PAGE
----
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Step 3: What's your policy?
Now that you've got the band together, make sure everyone's playing the same tune. Decide exactly what the group--and each individual--is expected to do. People tend to hear what they want to hear, rather than what's really being said, so commit your policies to paper.
First, define the team's responsibilities. The question of demarcation usually boils down to these three questions:
- Do you configure volume managers and file systems on servers? If so, you'll need root/administrator access, and you can expect to be part of the planning and debugging process for servers.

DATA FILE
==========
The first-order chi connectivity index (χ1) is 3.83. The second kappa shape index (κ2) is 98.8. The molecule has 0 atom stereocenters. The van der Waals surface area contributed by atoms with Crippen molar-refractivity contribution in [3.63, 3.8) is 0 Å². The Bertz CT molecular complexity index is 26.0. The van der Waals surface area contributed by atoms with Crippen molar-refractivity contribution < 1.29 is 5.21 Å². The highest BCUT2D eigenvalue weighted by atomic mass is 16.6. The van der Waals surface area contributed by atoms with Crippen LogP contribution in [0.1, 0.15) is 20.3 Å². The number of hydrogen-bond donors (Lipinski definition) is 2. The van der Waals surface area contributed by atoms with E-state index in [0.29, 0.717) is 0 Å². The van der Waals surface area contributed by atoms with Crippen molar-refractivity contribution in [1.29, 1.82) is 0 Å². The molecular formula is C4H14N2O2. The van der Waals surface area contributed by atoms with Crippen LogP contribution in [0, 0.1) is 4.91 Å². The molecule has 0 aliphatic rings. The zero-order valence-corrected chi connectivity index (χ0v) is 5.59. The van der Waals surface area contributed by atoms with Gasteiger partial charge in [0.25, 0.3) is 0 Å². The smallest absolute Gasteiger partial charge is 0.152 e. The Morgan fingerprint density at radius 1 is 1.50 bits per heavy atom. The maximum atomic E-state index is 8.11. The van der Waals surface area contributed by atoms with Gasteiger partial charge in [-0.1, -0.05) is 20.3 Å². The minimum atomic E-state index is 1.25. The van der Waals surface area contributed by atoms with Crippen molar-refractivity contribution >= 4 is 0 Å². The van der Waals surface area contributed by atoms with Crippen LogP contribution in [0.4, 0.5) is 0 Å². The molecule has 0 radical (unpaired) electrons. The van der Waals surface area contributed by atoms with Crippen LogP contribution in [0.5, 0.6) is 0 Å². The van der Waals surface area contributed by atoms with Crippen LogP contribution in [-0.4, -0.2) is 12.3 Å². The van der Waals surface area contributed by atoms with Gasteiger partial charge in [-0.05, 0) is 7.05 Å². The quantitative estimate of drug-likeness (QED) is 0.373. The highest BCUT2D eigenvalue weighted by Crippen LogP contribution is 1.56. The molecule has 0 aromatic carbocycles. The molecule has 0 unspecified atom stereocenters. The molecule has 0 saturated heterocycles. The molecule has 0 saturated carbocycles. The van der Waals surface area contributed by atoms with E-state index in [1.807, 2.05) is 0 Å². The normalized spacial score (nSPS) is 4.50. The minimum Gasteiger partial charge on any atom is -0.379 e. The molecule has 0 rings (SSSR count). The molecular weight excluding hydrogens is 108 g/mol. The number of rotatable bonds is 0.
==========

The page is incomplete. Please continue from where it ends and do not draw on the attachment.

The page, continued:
- Does the storage realm end before or after the host bus adapter? Once you get inside the server's case, you have to be prepared to take on much more work as system changes happen.
- How about managing a Fibre Channel (FC) or Ethernet storage area network (SAN)? Cisco Systems Inc. SANs and iSCSI blur the once-clear line separating network and storage teams.
Once everyone agrees on team responsibilities, it's time to determine the specific tasks that each member will take on. I've outlined four general roles, but individual job descriptions are also needed to make sure everyone understands expectations.
A service framework like the IT Infrastructure Library (ITIL) can offer some ideas for the tasks that will need to be performed. But ITIL predates the storage
This was first published in October 2004